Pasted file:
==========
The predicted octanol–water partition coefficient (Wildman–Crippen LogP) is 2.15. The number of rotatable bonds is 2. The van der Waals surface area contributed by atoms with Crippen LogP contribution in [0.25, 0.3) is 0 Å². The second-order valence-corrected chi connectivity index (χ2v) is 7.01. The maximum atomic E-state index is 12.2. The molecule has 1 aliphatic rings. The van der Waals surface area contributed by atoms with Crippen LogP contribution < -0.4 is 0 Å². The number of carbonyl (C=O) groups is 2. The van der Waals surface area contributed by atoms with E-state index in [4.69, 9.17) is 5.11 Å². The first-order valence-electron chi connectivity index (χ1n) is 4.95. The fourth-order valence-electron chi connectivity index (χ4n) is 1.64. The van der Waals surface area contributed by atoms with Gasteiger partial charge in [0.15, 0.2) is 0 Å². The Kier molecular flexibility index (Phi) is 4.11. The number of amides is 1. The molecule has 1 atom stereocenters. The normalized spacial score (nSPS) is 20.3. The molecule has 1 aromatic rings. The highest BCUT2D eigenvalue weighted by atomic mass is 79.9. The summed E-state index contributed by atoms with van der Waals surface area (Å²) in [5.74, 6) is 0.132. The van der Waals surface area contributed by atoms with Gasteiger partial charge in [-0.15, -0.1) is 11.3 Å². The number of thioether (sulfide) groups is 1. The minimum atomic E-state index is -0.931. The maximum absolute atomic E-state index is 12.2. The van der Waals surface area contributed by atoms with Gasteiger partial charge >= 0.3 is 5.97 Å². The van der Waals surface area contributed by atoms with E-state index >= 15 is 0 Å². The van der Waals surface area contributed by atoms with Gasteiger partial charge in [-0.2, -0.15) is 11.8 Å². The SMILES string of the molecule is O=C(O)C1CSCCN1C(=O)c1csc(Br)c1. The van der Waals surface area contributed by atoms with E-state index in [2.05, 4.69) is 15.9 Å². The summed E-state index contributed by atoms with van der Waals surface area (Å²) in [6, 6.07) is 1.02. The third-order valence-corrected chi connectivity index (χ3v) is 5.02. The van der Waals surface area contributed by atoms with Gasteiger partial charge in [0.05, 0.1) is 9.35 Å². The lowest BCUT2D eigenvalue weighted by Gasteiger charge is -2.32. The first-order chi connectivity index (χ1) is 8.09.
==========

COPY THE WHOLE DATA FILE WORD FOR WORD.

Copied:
The predicted octanol–water partition coefficient (Wildman–Crippen LogP) is 2.15. The number of rotatable bonds is 2. The van der Waals surface area contributed by atoms with Crippen LogP contribution in [0.25, 0.3) is 0 Å². The second-order valence-corrected chi connectivity index (χ2v) is 7.01. The maximum atomic E-state index is 12.2. The molecule has 1 aliphatic rings. The van der Waals surface area contributed by atoms with Crippen LogP contribution < -0.4 is 0 Å². The number of carbonyl (C=O) groups is 2. The van der Waals surface area contributed by atoms with E-state index in [4.69, 9.17) is 5.11 Å². The first-order valence-electron chi connectivity index (χ1n) is 4.95. The fourth-order valence-electron chi connectivity index (χ4n) is 1.64. The van der Waals surface area contributed by atoms with Gasteiger partial charge in [0.15, 0.2) is 0 Å². The Kier molecular flexibility index (Phi) is 4.11. The number of amides is 1. The molecule has 1 atom stereocenters. The normalized spacial score (nSPS) is 20.3. The molecule has 1 aromatic rings. The highest BCUT2D eigenvalue weighted by atomic mass is 79.9. The summed E-state index contributed by atoms with van der Waals surface area (Å²) in [5.74, 6) is 0.132. The van der Waals surface area contributed by atoms with Gasteiger partial charge in [-0.15, -0.1) is 11.3 Å². The number of thioether (sulfide) groups is 1. The minimum atomic E-state index is -0.931. The maximum absolute atomic E-state index is 12.2. The van der Waals surface area contributed by atoms with Gasteiger partial charge >= 0.3 is 5.97 Å². The van der Waals surface area contributed by atoms with E-state index >= 15 is 0 Å². The van der Waals surface area contributed by atoms with Gasteiger partial charge in [-0.2, -0.15) is 11.8 Å². The SMILES string of the molecule is O=C(O)C1CSCCN1C(=O)c1csc(Br)c1. The van der Waals surface area contributed by atoms with E-state index in [2.05, 4.69) is 15.9 Å². The summed E-state index contributed by atoms with van der Waals surface area (Å²) in [6, 6.07) is 1.02. The third-order valence-corrected chi connectivity index (χ3v) is 5.02. The van der Waals surface area contributed by atoms with Gasteiger partial charge in [0.05, 0.1) is 9.35 Å². The lowest BCUT2D eigenvalue weighted by Gasteiger charge is -2.32. The first-order chi connectivity index (χ1) is 8.09.